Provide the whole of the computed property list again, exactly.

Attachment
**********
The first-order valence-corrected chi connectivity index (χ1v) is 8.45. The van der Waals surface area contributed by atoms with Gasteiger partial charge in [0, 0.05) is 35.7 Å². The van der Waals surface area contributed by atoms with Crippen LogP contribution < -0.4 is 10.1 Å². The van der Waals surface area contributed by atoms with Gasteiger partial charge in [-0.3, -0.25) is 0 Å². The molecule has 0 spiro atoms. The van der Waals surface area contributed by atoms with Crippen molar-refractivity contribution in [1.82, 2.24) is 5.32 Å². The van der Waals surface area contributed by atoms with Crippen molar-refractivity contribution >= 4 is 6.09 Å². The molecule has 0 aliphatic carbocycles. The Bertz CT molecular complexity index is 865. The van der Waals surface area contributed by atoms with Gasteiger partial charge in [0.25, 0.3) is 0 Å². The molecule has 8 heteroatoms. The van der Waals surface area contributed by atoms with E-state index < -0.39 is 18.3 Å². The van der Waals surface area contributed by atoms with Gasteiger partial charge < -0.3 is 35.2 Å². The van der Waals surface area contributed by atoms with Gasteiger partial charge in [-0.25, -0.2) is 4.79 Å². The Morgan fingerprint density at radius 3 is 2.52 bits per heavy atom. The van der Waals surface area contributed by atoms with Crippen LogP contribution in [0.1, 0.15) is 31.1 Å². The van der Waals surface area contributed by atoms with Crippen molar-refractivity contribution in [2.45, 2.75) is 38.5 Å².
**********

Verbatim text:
The first-order valence-corrected chi connectivity index (χ1v) is 8.45. The van der Waals surface area contributed by atoms with Gasteiger partial charge in [0, 0.05) is 35.7 Å². The van der Waals surface area contributed by atoms with Crippen LogP contribution < -0.4 is 10.1 Å². The van der Waals surface area contributed by atoms with Gasteiger partial charge in [-0.3, -0.25) is 0 Å². The molecule has 0 spiro atoms. The van der Waals surface area contributed by atoms with Crippen molar-refractivity contribution in [1.82, 2.24) is 5.32 Å². The van der Waals surface area contributed by atoms with Crippen molar-refractivity contribution >= 4 is 6.09 Å². The molecule has 0 aliphatic carbocycles. The Bertz CT molecular complexity index is 865. The van der Waals surface area contributed by atoms with Gasteiger partial charge in [0.25, 0.3) is 0 Å². The molecule has 8 heteroatoms. The van der Waals surface area contributed by atoms with E-state index < -0.39 is 18.3 Å². The van der Waals surface area contributed by atoms with Gasteiger partial charge < -0.3 is 35.2 Å². The van der Waals surface area contributed by atoms with Gasteiger partial charge in [-0.25, -0.2) is 4.79 Å². The Morgan fingerprint density at radius 3 is 2.52 bits per heavy atom. The van der Waals surface area contributed by atoms with Crippen LogP contribution in [0.1, 0.15) is 31.1 Å². The van der Waals surface area contributed by atoms with Crippen molar-refractivity contribution in [2.45, 2.75) is 38.5 Å².